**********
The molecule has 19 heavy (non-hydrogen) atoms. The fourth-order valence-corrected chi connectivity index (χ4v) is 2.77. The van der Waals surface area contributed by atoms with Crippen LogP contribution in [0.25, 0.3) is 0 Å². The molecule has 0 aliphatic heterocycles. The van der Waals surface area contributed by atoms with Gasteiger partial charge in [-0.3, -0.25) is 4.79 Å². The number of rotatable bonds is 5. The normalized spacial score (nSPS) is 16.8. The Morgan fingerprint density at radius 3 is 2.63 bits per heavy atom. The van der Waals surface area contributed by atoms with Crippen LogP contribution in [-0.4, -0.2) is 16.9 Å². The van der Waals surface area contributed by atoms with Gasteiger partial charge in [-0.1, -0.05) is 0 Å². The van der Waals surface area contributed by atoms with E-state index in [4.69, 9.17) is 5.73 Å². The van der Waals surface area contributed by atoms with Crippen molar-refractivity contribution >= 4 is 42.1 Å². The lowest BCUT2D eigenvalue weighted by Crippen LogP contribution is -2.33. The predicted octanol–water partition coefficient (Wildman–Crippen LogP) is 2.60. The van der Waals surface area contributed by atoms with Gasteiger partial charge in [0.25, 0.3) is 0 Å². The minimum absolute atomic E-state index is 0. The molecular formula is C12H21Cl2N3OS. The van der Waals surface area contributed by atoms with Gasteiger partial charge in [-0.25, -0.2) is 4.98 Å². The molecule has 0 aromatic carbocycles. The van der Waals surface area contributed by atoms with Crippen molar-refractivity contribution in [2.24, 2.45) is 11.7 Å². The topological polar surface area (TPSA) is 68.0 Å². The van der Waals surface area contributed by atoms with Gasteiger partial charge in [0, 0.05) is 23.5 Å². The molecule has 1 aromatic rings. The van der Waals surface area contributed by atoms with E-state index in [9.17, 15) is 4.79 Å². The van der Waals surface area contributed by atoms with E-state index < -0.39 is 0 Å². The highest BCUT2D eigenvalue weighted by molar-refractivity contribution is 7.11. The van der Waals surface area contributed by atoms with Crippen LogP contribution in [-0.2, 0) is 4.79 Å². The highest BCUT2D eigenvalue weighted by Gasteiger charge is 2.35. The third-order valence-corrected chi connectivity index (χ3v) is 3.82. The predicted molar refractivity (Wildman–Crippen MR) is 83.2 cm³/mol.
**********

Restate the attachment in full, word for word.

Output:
The molecule has 19 heavy (non-hydrogen) atoms. The fourth-order valence-corrected chi connectivity index (χ4v) is 2.77. The van der Waals surface area contributed by atoms with Crippen LogP contribution in [0.25, 0.3) is 0 Å². The molecule has 0 aliphatic heterocycles. The van der Waals surface area contributed by atoms with Gasteiger partial charge in [-0.3, -0.25) is 4.79 Å². The number of rotatable bonds is 5. The normalized spacial score (nSPS) is 16.8. The Morgan fingerprint density at radius 3 is 2.63 bits per heavy atom. The van der Waals surface area contributed by atoms with Crippen LogP contribution in [-0.4, -0.2) is 16.9 Å². The van der Waals surface area contributed by atoms with Gasteiger partial charge in [-0.1, -0.05) is 0 Å². The van der Waals surface area contributed by atoms with E-state index in [4.69, 9.17) is 5.73 Å². The van der Waals surface area contributed by atoms with Crippen molar-refractivity contribution >= 4 is 42.1 Å². The lowest BCUT2D eigenvalue weighted by Crippen LogP contribution is -2.33. The predicted octanol–water partition coefficient (Wildman–Crippen LogP) is 2.60. The van der Waals surface area contributed by atoms with Gasteiger partial charge in [0.25, 0.3) is 0 Å². The minimum absolute atomic E-state index is 0. The molecular formula is C12H21Cl2N3OS. The van der Waals surface area contributed by atoms with Gasteiger partial charge in [-0.25, -0.2) is 4.98 Å². The molecule has 0 aromatic carbocycles. The van der Waals surface area contributed by atoms with Crippen molar-refractivity contribution in [2.24, 2.45) is 11.7 Å². The topological polar surface area (TPSA) is 68.0 Å². The van der Waals surface area contributed by atoms with Gasteiger partial charge in [0, 0.05) is 23.5 Å². The molecule has 1 aromatic rings. The van der Waals surface area contributed by atoms with E-state index in [9.17, 15) is 4.79 Å². The van der Waals surface area contributed by atoms with E-state index < -0.39 is 0 Å². The highest BCUT2D eigenvalue weighted by molar-refractivity contribution is 7.11. The van der Waals surface area contributed by atoms with Crippen LogP contribution in [-0.2, 0) is 4.79 Å². The highest BCUT2D eigenvalue weighted by Gasteiger charge is 2.35. The third-order valence-corrected chi connectivity index (χ3v) is 3.82. The predicted molar refractivity (Wildman–Crippen MR) is 83.2 cm³/mol.